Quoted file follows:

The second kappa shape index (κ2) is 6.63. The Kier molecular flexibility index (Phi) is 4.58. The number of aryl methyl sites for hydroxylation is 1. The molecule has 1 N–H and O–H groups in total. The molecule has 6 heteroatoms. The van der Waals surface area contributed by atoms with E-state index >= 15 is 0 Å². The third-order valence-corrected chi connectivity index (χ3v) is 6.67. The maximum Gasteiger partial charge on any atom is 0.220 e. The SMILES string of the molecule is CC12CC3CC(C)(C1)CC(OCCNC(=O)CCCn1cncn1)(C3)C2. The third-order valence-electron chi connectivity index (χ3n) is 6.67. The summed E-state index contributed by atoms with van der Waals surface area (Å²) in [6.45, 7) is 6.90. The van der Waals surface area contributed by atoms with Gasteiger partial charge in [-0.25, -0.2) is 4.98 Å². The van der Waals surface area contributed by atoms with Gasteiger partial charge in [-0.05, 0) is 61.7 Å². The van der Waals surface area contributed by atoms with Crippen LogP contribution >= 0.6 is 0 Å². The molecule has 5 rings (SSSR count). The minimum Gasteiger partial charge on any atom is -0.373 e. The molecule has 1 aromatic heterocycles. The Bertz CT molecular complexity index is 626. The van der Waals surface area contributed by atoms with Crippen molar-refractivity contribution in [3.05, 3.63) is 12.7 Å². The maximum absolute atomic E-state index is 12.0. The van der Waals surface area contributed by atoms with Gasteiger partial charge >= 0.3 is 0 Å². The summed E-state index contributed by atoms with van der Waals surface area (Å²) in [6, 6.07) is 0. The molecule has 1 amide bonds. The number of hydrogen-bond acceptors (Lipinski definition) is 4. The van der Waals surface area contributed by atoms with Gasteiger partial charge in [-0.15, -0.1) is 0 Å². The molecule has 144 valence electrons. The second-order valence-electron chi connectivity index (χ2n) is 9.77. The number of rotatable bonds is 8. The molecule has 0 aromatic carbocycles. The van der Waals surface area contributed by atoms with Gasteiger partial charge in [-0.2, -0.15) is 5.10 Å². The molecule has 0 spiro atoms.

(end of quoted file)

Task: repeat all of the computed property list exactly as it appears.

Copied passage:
The second kappa shape index (κ2) is 6.63. The Kier molecular flexibility index (Phi) is 4.58. The number of aryl methyl sites for hydroxylation is 1. The molecule has 1 N–H and O–H groups in total. The molecule has 6 heteroatoms. The van der Waals surface area contributed by atoms with E-state index >= 15 is 0 Å². The third-order valence-corrected chi connectivity index (χ3v) is 6.67. The maximum Gasteiger partial charge on any atom is 0.220 e. The SMILES string of the molecule is CC12CC3CC(C)(C1)CC(OCCNC(=O)CCCn1cncn1)(C3)C2. The third-order valence-electron chi connectivity index (χ3n) is 6.67. The summed E-state index contributed by atoms with van der Waals surface area (Å²) in [6.45, 7) is 6.90. The van der Waals surface area contributed by atoms with Gasteiger partial charge in [-0.25, -0.2) is 4.98 Å². The van der Waals surface area contributed by atoms with Gasteiger partial charge in [-0.05, 0) is 61.7 Å². The van der Waals surface area contributed by atoms with Crippen LogP contribution >= 0.6 is 0 Å². The molecule has 5 rings (SSSR count). The minimum Gasteiger partial charge on any atom is -0.373 e. The molecule has 1 aromatic heterocycles. The Bertz CT molecular complexity index is 626. The van der Waals surface area contributed by atoms with Crippen molar-refractivity contribution in [3.05, 3.63) is 12.7 Å². The maximum absolute atomic E-state index is 12.0. The van der Waals surface area contributed by atoms with Gasteiger partial charge >= 0.3 is 0 Å². The summed E-state index contributed by atoms with van der Waals surface area (Å²) in [6, 6.07) is 0. The molecule has 1 amide bonds. The number of hydrogen-bond acceptors (Lipinski definition) is 4. The van der Waals surface area contributed by atoms with Gasteiger partial charge in [-0.15, -0.1) is 0 Å². The molecule has 144 valence electrons. The second-order valence-electron chi connectivity index (χ2n) is 9.77. The number of rotatable bonds is 8. The molecule has 0 aromatic carbocycles. The van der Waals surface area contributed by atoms with Gasteiger partial charge in [-0.2, -0.15) is 5.10 Å². The molecule has 0 spiro atoms.